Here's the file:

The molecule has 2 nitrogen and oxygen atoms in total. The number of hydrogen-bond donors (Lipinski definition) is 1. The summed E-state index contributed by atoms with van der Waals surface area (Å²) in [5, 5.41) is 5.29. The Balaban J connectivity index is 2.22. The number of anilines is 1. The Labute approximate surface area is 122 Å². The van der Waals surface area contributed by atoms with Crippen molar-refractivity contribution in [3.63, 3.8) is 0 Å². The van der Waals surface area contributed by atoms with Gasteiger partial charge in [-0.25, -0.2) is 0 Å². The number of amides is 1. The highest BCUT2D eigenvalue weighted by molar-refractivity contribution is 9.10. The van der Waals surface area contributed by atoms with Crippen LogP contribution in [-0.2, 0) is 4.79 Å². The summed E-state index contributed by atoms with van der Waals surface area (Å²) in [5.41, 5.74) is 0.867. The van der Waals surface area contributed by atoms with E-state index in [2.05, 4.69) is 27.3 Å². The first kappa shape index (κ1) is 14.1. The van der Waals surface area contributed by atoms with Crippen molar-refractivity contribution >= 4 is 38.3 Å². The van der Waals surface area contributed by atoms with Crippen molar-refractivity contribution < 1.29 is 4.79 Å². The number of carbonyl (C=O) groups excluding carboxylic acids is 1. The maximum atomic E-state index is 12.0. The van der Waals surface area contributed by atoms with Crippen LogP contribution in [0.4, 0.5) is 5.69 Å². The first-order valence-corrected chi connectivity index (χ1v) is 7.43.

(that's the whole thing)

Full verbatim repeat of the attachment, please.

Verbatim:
The molecule has 2 nitrogen and oxygen atoms in total. The number of hydrogen-bond donors (Lipinski definition) is 1. The summed E-state index contributed by atoms with van der Waals surface area (Å²) in [5, 5.41) is 5.29. The Balaban J connectivity index is 2.22. The number of anilines is 1. The Labute approximate surface area is 122 Å². The van der Waals surface area contributed by atoms with Crippen molar-refractivity contribution in [3.63, 3.8) is 0 Å². The van der Waals surface area contributed by atoms with Gasteiger partial charge in [-0.25, -0.2) is 0 Å². The number of amides is 1. The highest BCUT2D eigenvalue weighted by molar-refractivity contribution is 9.10. The van der Waals surface area contributed by atoms with Crippen LogP contribution in [-0.2, 0) is 4.79 Å². The summed E-state index contributed by atoms with van der Waals surface area (Å²) in [5.41, 5.74) is 0.867. The van der Waals surface area contributed by atoms with E-state index in [2.05, 4.69) is 27.3 Å². The first kappa shape index (κ1) is 14.1. The van der Waals surface area contributed by atoms with Crippen molar-refractivity contribution >= 4 is 38.3 Å². The van der Waals surface area contributed by atoms with Crippen molar-refractivity contribution < 1.29 is 4.79 Å². The number of carbonyl (C=O) groups excluding carboxylic acids is 1. The maximum atomic E-state index is 12.0. The van der Waals surface area contributed by atoms with Crippen LogP contribution in [0.4, 0.5) is 5.69 Å². The first-order valence-corrected chi connectivity index (χ1v) is 7.43.